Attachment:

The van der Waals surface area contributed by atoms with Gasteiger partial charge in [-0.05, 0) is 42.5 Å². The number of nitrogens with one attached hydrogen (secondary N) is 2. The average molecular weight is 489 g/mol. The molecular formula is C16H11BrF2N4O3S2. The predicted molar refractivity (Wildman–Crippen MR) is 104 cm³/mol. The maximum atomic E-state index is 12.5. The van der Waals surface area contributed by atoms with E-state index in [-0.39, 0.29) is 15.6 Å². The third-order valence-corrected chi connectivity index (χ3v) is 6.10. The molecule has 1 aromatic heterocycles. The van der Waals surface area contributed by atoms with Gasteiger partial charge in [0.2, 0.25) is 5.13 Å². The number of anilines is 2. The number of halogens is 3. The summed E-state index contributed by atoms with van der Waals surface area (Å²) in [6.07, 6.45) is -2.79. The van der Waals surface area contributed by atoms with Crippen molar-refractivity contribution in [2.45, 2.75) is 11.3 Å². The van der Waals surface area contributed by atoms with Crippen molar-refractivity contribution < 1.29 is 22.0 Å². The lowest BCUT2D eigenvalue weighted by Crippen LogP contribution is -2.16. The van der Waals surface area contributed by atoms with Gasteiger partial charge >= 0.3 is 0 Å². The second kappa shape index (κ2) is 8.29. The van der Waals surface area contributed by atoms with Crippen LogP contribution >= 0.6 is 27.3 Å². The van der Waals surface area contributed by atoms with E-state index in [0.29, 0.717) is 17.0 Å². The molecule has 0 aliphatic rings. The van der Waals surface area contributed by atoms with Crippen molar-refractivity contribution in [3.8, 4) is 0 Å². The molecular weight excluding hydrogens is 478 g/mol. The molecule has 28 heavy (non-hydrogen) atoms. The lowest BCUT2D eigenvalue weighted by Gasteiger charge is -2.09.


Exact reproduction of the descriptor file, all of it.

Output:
The van der Waals surface area contributed by atoms with Gasteiger partial charge in [-0.05, 0) is 42.5 Å². The number of nitrogens with one attached hydrogen (secondary N) is 2. The average molecular weight is 489 g/mol. The molecular formula is C16H11BrF2N4O3S2. The predicted molar refractivity (Wildman–Crippen MR) is 104 cm³/mol. The maximum atomic E-state index is 12.5. The van der Waals surface area contributed by atoms with E-state index in [-0.39, 0.29) is 15.6 Å². The third-order valence-corrected chi connectivity index (χ3v) is 6.10. The molecule has 1 aromatic heterocycles. The van der Waals surface area contributed by atoms with Gasteiger partial charge in [0.2, 0.25) is 5.13 Å². The number of anilines is 2. The number of halogens is 3. The summed E-state index contributed by atoms with van der Waals surface area (Å²) in [6.07, 6.45) is -2.79. The van der Waals surface area contributed by atoms with Crippen molar-refractivity contribution in [2.45, 2.75) is 11.3 Å². The van der Waals surface area contributed by atoms with Crippen molar-refractivity contribution < 1.29 is 22.0 Å². The lowest BCUT2D eigenvalue weighted by Crippen LogP contribution is -2.16. The van der Waals surface area contributed by atoms with Gasteiger partial charge >= 0.3 is 0 Å². The second kappa shape index (κ2) is 8.29. The van der Waals surface area contributed by atoms with Crippen LogP contribution >= 0.6 is 27.3 Å². The van der Waals surface area contributed by atoms with E-state index in [0.29, 0.717) is 17.0 Å². The molecule has 0 aliphatic rings. The van der Waals surface area contributed by atoms with Crippen molar-refractivity contribution in [3.8, 4) is 0 Å². The molecular weight excluding hydrogens is 478 g/mol. The molecule has 28 heavy (non-hydrogen) atoms. The lowest BCUT2D eigenvalue weighted by Gasteiger charge is -2.09.